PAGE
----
Dollar Tree on Tuesday reported that third quarter consolidated net sales rose 6.3% to $5.32 billion from $5 billion in the prior year’s third quarter, beating the Zacks consensus estimate of $5.28 billion.
Same-store sales in the quarter rose 3.2%, driven by increases in average ticket and comparable transaction count, with its Dollar Tree banner same-store sales rising 5% and Family Dollar same-store sales rising 1.5%, according to a company press release. The Family Dollar performance missed Jeffries analyst expectations, according to a note emailed to Retail Dive.
Gross profit rose 9.6% to $1.67 billion from $1.52 billion in the prior year’s third quarter, increasing as a percentage of sales to 31.3% from 30.4% in the prior year. The 90 basis point improvement was the result of lower merchandise costs, markdowns and occupancy costs as a percentage of sales, the company said. Selling, general and administrative expenses were 23.3% of sales down from 23.6% of sales a year ago.
Fierce price competition in retail is helping dollar stores, and that looks likely to continue. While Dollar Tree is working to attract sales from higher-income customers, it’s staying focused on those with tighter budgets, executives told analysts in a conference call Tuesday, according to a transcript from Seeking Alpha.
"There’s a customer that’s still is under pressure," CEO Gary Philbin told analysts. "Rents continue to rise. Healthcare continues to rise. We have to be right on when they have money in their pocket we call it thrive and survive. So certainly, at the beginning of the month for our most needy customers we need to be ready in store with the basics. So, we got to stay focused on that customer who might have a little more jingle in their pocket but we have got to be grounded on everyday great retails and they got to have confidence that we are in stock with them in store."
It’s a segment of retail that is performing well, and Dollar Tree, unlike many retailers these days, is opening more store than it’s closing, with little emphasis on e-commerce. During the quarter, the company opened 169 stores, expanded or relocated 23 and closed six. Retail selling square footage at quarter end was some 115.8 million square feet, the company said.
"Dollar Tree’s better than expected quarterly results demonstrate the popularity of the value segment among consumers and is evidence that not all retail segments are hurting," Moody’s Vice President Mickey Chadha said in an email to Retail Dive. "The company’s total same store sales growth of 3.2% with growth recorded in both the Dollar Tree and the Family Dollar banners accompanied by a 90 basis point improvement in gross margin for the quarter is impressive particularly in a challenging retail environment."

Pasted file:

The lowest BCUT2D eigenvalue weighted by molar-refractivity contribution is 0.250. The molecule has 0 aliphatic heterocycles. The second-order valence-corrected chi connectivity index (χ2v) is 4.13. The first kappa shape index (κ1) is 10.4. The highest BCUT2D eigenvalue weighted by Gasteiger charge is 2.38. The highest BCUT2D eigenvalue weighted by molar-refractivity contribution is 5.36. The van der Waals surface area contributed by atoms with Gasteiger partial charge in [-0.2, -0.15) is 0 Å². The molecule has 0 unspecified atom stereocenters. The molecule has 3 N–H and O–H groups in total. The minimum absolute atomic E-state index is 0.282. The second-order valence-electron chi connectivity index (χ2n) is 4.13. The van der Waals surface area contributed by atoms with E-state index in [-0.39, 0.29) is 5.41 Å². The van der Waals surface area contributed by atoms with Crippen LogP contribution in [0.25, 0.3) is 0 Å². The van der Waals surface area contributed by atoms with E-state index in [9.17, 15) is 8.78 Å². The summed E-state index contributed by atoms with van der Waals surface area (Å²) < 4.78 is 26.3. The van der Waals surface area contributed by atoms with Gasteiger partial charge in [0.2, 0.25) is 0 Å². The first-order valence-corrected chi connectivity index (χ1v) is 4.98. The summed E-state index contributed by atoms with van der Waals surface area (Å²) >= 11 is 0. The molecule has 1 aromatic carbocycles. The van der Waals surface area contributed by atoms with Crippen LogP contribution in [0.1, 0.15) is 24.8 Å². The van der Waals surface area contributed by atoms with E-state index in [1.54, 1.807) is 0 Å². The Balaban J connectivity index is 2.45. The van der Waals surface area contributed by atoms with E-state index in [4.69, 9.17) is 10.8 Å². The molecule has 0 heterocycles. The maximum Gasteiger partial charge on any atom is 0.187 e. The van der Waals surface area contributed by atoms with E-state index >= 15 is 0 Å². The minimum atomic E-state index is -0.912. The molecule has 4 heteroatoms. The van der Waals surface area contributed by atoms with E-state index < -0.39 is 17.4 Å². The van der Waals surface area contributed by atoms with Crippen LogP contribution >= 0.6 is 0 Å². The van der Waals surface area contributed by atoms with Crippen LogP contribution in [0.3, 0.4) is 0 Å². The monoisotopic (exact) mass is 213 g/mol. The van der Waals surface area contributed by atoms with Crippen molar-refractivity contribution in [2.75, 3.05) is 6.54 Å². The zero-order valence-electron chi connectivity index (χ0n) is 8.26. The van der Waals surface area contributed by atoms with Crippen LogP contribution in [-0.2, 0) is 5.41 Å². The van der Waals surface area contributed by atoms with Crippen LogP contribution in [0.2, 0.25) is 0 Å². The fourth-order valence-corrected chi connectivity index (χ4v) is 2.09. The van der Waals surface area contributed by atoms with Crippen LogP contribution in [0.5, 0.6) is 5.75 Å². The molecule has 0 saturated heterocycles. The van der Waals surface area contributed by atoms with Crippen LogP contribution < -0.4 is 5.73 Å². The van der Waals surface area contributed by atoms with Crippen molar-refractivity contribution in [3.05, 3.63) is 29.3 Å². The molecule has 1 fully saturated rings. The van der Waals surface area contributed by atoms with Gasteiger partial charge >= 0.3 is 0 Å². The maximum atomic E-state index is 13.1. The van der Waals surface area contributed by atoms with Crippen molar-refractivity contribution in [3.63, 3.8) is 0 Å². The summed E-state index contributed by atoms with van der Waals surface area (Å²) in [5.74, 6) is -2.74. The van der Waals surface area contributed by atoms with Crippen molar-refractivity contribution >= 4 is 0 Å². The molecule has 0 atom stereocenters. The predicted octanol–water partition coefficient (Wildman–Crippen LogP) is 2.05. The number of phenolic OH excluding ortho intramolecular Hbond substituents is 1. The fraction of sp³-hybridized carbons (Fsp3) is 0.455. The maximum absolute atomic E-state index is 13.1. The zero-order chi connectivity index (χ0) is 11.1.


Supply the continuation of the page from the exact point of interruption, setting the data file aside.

Given the company's broad assortment and low prices, the chain will continue to outperform, Chadha also said.
But Family Dollar is vulnerable, as apparent in its smaller same-store sales performance, and is not delivering discounts expected of dollar stores, Jeffries warned. "[P]rice investments remain more limited," according to a Jeffries note emailed to Retail Dive. "Our pricing work has shown that price gaps with [Dollar General] remain wider than they should and are the widest we have seen with [Walmart]."
Dollar Tree (and its Family Dollar stores) is benefiting from its format and locations, which are smaller and more urban than big-box stores like Walmart and Target, noted Philbin. "We have more stores in urban America than anyone else," he told analysts. "I think it speaks to us knowing our customer better than anyone else in the arenas that we compete in….I think both Dollar Tree and Family Dollar we are a company that’s going to grow hundreds of stores each year when other retailers are potentially pulling back."
Chadha also flagged that as a strength for the company. "We believe Dollar Tree benefits from its convenient smaller shopping locations which makes the stores faster to shop than the larger format of other discounters," he said.
That’s driving loyalty, too, according to GlobalData Retail Managing Director Neil Saunders. "It is notable that many of the group's core customers have seen their financial positions improve modestly over the course of this year, yet their loyalty and share of spending at both Dollar Tree and Family Dollar have largely remained the same or increased," he said in an email to Retail Dive. "One of the main reasons for this is that they like the convenience and localness of the stores in addition to the low prices they offer."
It’s not just prices, either, Saunders said — convenience is also getting people into Dollar Tree and Family Dollar stores, and that’s often overlooked as a strength. "For many consumers, including more affluent shoppers, it is a critical differentiator," he noted. "This is one of the reasons why Dollar Tree sees the potential for many more U.S. stores (up to 10,000 Dollar Tree outlets and 15,000 Family Dollar shops)."
That may be overly optimistic, though, Saunders warned. All in all, Dollar Tree is in a good position, especially as the company continues to realize the benefits of its Family Dollar acquisition. "While the sales line looks strong, the bottom line is also benefiting from cost savings and continued synergies from the integration of Family Dollar," Saunders said. "With net income up by 39.8% this quarter and with strong cash flow, Dollar Tree is delivering good returns and, in our view, will continue to do so."